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Abdo Hizam v. Hillary Clinton

September 20, 2012

ABDO HIZAM,
PLAINTIFF,
v.
HILLARY CLINTON, SECRETARY OF STATE, UNITED STATES DEPARTMENT OF STATE, UNITED STATES DEPARTMENT OF STATE AND THE UNITED STATES OF AMERICA, DEFENDANTS.



The opinion of the court was delivered by: James C. Francis IV United States Magistrate Judge

MEMORANDUM AND ORDER

Plaintiff Abdo Hizam brought this action against defendants Hillary Clinton, the United States Department of State, and the United States of America (collectively the "State Department") seeking a judgment declaring that he is a citizen of the United States and an order compelling the defendants to re-issue his Consular Report of Birth Abroad for a Citizen of the United States ("CRBA") and passport. (Memorandum Opinion and Order dated July 27, 2012 ("July 27 Order") at 1). The parties consented to my exercise of jurisdiction for all purposes, and on July 27, 2012, I granted Mr. Hizam's motion for summary judgment and denied the State Department's cross-motion for summary judgment. (July 27 Order at 2).

On August 21, 2012, the State Department filed a motion requesting that I stay the July 27 Order while it considers whether to appeal, and if an appeal is filed, extend the stay pending resolution of that appeal. (Memorandum of Law in Support of Defendants' Motion for Stay Pending Consideration of Appeal ("Def. Stay Memo.") at 1, 13). Mr. Hizam opposes the application. (Memorandum in Opposition to Defendant's Motion for a Stay Pending Expiration of the Time for Filing a Notice of Appeal and Pending Appeal Should a Notice of Appeal Be Filed ("Pl. Stay Memo.")).

For the reasons that follow, the State Department's motion is denied.

Background

The facts of the case are set out in the July 27 Order, with which I assume familiarity. Nevertheless, some background will be helpful in understanding the following discussion.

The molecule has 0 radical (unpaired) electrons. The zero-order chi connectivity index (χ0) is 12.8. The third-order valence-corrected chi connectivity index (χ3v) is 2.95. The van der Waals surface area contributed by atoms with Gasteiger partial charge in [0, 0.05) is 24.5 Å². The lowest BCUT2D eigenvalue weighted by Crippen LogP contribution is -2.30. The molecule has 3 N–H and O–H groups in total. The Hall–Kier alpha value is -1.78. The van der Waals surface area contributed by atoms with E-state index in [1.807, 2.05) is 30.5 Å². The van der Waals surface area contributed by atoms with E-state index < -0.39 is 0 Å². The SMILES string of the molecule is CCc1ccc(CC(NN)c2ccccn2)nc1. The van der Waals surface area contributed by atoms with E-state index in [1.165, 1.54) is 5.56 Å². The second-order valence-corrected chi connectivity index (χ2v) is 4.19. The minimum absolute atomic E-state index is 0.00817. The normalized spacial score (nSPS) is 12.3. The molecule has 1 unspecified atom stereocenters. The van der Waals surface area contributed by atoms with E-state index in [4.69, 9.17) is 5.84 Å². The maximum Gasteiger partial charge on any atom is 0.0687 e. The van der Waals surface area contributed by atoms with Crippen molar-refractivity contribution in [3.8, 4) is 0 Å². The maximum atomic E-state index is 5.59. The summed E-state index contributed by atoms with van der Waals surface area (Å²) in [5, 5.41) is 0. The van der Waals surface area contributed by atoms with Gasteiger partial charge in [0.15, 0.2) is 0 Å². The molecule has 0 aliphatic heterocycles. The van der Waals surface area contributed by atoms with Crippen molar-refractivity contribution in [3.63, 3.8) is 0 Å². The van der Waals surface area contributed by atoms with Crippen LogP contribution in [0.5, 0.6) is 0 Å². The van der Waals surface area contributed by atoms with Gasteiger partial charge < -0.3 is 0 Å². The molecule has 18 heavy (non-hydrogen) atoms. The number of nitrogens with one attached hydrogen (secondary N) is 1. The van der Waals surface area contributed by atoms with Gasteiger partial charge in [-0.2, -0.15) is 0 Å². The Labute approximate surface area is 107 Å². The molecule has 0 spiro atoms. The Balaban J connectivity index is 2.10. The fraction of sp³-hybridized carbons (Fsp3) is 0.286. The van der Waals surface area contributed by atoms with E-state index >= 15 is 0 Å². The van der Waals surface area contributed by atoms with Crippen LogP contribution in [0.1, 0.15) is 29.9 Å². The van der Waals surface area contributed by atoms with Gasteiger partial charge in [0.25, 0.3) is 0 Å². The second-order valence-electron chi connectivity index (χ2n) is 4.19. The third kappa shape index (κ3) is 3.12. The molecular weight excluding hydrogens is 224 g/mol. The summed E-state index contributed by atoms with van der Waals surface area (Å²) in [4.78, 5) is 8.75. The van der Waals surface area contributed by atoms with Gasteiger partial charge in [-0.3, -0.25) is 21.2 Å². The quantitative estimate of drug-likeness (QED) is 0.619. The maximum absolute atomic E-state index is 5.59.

Mr. Hizam was born in 1980 in Al Mahaqira, Yemen. (July 27 Order at 2). At that time, his parents were married, and his father was a naturalized citizen of the United States. (July 27 Order at 2). In 1990, Mr. Hizam's father applied for United States passports and CRBAs for his children at the United States Embassy in Sana'a, Yemen and the consular officers issued a CRBA and passport to Mr. Hizam. (July 27 Order at 2-3).

Mr. Hizam first came to the United States in 1990 and remained in this country thereafter. (July 27 Order at 3). In 1996 and again in 2001, the State Department renewed Mr. Hizam's passport. (July 27 Order at 3).

In May 2002, Mr. Hizam traveled to Yemen where he married and had two children, both of whom currently reside there. (July 27 Order at 4). In 2009, while Mr. Hizam was in Yemen visiting his wife and children, he applied for CRBAs and passports for his two children at the United States Embassy in Sana'a, Yemen. (July 27 Order at 4). Embassy employees suggested to Mr. Hizam that there was an unspecified issue with his passport and instructed him to contact the State Department upon his return to the United States. (July 27 Order at 4).

On April 18, 2011, the State Department informed Mr. Hizam by letter of its opinion that it had committed an error in calculating the physical presence requirement for his acquisition of citizenship at birth. (July 27 Order at 4). Subsequently, the State Department informed Mr. Hizam that his CRBA had been canceled and his passport revoked and requested the return of those documents. (July 27 Order at 5). On May 19, 2011, he complied. (July 27 Order at 5).

On October 28, 2011, Mr. Hizam filed the instant suit and both parties subsequently cross-moved for summary judgment. (July 27 Order at 5). In the July 27 Order, I held, first, that prior to the passage of 8 U.S.C. § 1504 in 1994, no statutory authority permitted the State Department to revisit an individual's nationality determination and revoke a passport or cancel a CRBA. (July 27 Order at 9). Rather, prior to the enactment of Section 1504, the only grounds for revoking a passport were on the basis of fraud, misrepresentation, or some other exceptional reasons such as national security. (July 27 Order at 9-10). Second, I held that Section 1504 may not be applied retroactively because it would "upset the settled expectations of the entire class of persons who received CRBAs prior to the passage of [Section 1504]." (July 27 Order at 16). Therefore, permitting retroactive application of Section 1504 would be inconsistent with the second prong of the analysis required by Landgraf v. USI Film Products, 511 U.S. 244 (1994). (July 27 Order at 14-15). Third, I found that the State Department had no other authority to revoke proof of Mr. Hizam's citizenship. (July 27 Order at 18-20). Therefore, I held that in absence of authority for the State Department to revoke Mr. Hizam's citizenship documents, he is entitled to the return of his CRBA and could presumably apply for and obtain a new passport. (July 27 Order at 21).

Discussion

A. Authority to Issue a Stay

The State Department has requested a stay of the July 27 Order pending its decision whether to appeal and, if an appeal is taken, pending resolution of that appeal.*fn1 (Def. Stay Memo. at 1, 13). Mr. Hizam argues that Rule 62 of the Federal Rules of Civil Procedure provides no basis for obtaining a ...


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